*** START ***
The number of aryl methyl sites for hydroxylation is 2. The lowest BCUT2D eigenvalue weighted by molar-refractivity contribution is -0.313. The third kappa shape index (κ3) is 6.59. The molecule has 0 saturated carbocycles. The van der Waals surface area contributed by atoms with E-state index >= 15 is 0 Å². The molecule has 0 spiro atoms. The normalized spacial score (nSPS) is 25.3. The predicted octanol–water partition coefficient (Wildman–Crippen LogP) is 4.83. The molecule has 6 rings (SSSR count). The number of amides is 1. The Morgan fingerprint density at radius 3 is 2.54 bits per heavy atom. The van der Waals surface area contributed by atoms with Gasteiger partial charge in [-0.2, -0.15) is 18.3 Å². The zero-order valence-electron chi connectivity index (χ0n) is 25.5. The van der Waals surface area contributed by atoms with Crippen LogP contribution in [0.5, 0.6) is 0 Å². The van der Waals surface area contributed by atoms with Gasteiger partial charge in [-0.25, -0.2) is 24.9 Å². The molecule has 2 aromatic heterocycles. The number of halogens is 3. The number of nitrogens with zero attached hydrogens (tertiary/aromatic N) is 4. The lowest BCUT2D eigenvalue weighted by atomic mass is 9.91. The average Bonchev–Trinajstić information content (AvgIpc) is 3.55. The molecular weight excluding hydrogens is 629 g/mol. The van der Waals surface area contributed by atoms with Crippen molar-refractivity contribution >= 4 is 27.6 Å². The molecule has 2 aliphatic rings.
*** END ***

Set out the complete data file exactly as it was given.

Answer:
The number of aryl methyl sites for hydroxylation is 2. The lowest BCUT2D eigenvalue weighted by molar-refractivity contribution is -0.313. The third kappa shape index (κ3) is 6.59. The molecule has 0 saturated carbocycles. The van der Waals surface area contributed by atoms with E-state index >= 15 is 0 Å². The molecule has 0 spiro atoms. The normalized spacial score (nSPS) is 25.3. The predicted octanol–water partition coefficient (Wildman–Crippen LogP) is 4.83. The molecule has 6 rings (SSSR count). The number of amides is 1. The Morgan fingerprint density at radius 3 is 2.54 bits per heavy atom. The van der Waals surface area contributed by atoms with Gasteiger partial charge in [-0.2, -0.15) is 18.3 Å². The zero-order valence-electron chi connectivity index (χ0n) is 25.5. The van der Waals surface area contributed by atoms with Crippen LogP contribution in [0.5, 0.6) is 0 Å². The van der Waals surface area contributed by atoms with Gasteiger partial charge in [-0.25, -0.2) is 24.9 Å². The molecule has 2 aromatic heterocycles. The number of halogens is 3. The number of nitrogens with zero attached hydrogens (tertiary/aromatic N) is 4. The lowest BCUT2D eigenvalue weighted by atomic mass is 9.91. The average Bonchev–Trinajstić information content (AvgIpc) is 3.55. The molecular weight excluding hydrogens is 629 g/mol. The van der Waals surface area contributed by atoms with Crippen molar-refractivity contribution >= 4 is 27.6 Å². The molecule has 2 aliphatic rings.